Remember when everyone was super stoked about bonus points and we were gonna introduce them next year (in 2010)? Well what if they did just that? What would be the effect? No one would really have the time to go through EVERY match of the 2011 season onwards and work that out, would they? Wrong. We did it. 

Again, some methodology. We're working here on the Championship Bonus Point system, which awarded 3 points for a win, 2 points for a draw (yes, no golden point) and 1 point for a loss by less than 12 points. So here we go. 

So, St Helens, unsurprisingly, don't make much movement and nothing actually really changes. Leeds and Wakefield, who had many narrow losses in the year, are bumped up to 7th and 8th respectively, at the expense of Catalans who fall 2 places. Castleford dart above Warrington thanks to their three draws in the season, and Huddersfield get four bonus points, for their losses at Wakefield (twice), their early season loss at home to Warrington and their four point loss to Catalans in July.

Who has the winning habit?

One thing we were interested in was who was our most successful player of the decade. Not by trophies, or points, but by wins. It's often said that some players have the winning habit, and fans are likely to say that some players are missed when they aren't on the field. Who are these guys and what do they do? Some just refuse to be beaten, some were here at the right time and some are just fierce competitors. We decided we wanted to find out who the most successful player of the decade was in terms of wins.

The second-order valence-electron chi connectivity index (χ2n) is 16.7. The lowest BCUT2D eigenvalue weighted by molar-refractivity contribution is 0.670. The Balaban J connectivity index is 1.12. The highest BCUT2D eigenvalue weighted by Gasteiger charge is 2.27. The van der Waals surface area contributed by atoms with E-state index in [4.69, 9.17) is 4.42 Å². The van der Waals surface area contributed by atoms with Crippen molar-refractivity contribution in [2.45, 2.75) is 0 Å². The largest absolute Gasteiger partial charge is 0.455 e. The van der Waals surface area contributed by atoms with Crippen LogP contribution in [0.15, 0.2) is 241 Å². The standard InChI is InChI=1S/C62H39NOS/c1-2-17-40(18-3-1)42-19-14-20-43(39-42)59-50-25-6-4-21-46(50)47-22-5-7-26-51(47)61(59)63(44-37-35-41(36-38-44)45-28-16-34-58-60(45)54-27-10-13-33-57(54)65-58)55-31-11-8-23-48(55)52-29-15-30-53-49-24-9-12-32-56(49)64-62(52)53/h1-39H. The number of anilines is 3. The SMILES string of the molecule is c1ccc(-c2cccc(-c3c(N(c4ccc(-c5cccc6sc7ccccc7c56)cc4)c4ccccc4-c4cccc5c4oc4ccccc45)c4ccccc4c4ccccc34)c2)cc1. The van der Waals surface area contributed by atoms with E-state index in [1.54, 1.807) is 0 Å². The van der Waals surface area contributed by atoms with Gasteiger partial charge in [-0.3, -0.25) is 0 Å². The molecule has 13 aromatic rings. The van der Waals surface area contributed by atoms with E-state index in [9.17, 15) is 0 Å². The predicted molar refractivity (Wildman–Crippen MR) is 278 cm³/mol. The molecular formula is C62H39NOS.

Now for the methodology. We've included all players who have played more than 100 Super League games in this decade, to ensure that they had longevity and to prevent outliers. Sorry Jon Molloy, your record of five games, five wins won't be counted here. Once we'd settled on this number, 14 players passed the test. They spanned the length and breadth of the decade, some playing in the early 2010s, some in the middle and some newcomers who have stuck around for long enough to pass the test. Some just started the decade and have played all the way through. 

But we're not here to tell you everything, so can you guess the full list. It's hard, so we'll give you 10 minutes;